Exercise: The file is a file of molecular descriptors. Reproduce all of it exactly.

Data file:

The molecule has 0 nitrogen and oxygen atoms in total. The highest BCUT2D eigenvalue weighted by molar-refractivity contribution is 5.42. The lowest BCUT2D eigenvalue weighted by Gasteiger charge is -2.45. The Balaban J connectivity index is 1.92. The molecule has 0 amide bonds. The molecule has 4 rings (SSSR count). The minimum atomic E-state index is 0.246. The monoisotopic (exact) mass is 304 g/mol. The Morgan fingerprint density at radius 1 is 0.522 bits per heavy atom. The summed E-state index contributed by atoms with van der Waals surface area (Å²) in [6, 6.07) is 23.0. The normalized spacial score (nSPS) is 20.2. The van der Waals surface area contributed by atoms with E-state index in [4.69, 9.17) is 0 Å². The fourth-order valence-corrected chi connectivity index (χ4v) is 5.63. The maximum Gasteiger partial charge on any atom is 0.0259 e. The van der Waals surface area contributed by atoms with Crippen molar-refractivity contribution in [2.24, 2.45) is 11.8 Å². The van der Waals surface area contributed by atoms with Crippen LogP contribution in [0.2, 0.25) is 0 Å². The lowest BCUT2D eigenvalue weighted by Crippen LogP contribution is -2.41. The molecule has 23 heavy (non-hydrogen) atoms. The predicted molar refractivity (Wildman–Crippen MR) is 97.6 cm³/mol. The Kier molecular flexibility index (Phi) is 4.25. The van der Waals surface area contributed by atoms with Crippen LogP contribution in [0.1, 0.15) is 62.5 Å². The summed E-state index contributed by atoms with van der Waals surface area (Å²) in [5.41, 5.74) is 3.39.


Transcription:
The molecule has 0 nitrogen and oxygen atoms in total. The highest BCUT2D eigenvalue weighted by molar-refractivity contribution is 5.42. The lowest BCUT2D eigenvalue weighted by Gasteiger charge is -2.45. The Balaban J connectivity index is 1.92. The molecule has 0 amide bonds. The molecule has 4 rings (SSSR count). The minimum atomic E-state index is 0.246. The monoisotopic (exact) mass is 304 g/mol. The Morgan fingerprint density at radius 1 is 0.522 bits per heavy atom. The summed E-state index contributed by atoms with van der Waals surface area (Å²) in [6, 6.07) is 23.0. The normalized spacial score (nSPS) is 20.2. The van der Waals surface area contributed by atoms with E-state index in [4.69, 9.17) is 0 Å². The fourth-order valence-corrected chi connectivity index (χ4v) is 5.63. The maximum Gasteiger partial charge on any atom is 0.0259 e. The van der Waals surface area contributed by atoms with Crippen molar-refractivity contribution in [2.24, 2.45) is 11.8 Å². The van der Waals surface area contributed by atoms with Crippen LogP contribution in [0.2, 0.25) is 0 Å². The lowest BCUT2D eigenvalue weighted by Crippen LogP contribution is -2.41. The molecule has 23 heavy (non-hydrogen) atoms. The predicted molar refractivity (Wildman–Crippen MR) is 97.6 cm³/mol. The Kier molecular flexibility index (Phi) is 4.25. The van der Waals surface area contributed by atoms with Crippen LogP contribution in [0.1, 0.15) is 62.5 Å². The summed E-state index contributed by atoms with van der Waals surface area (Å²) in [5.41, 5.74) is 3.39.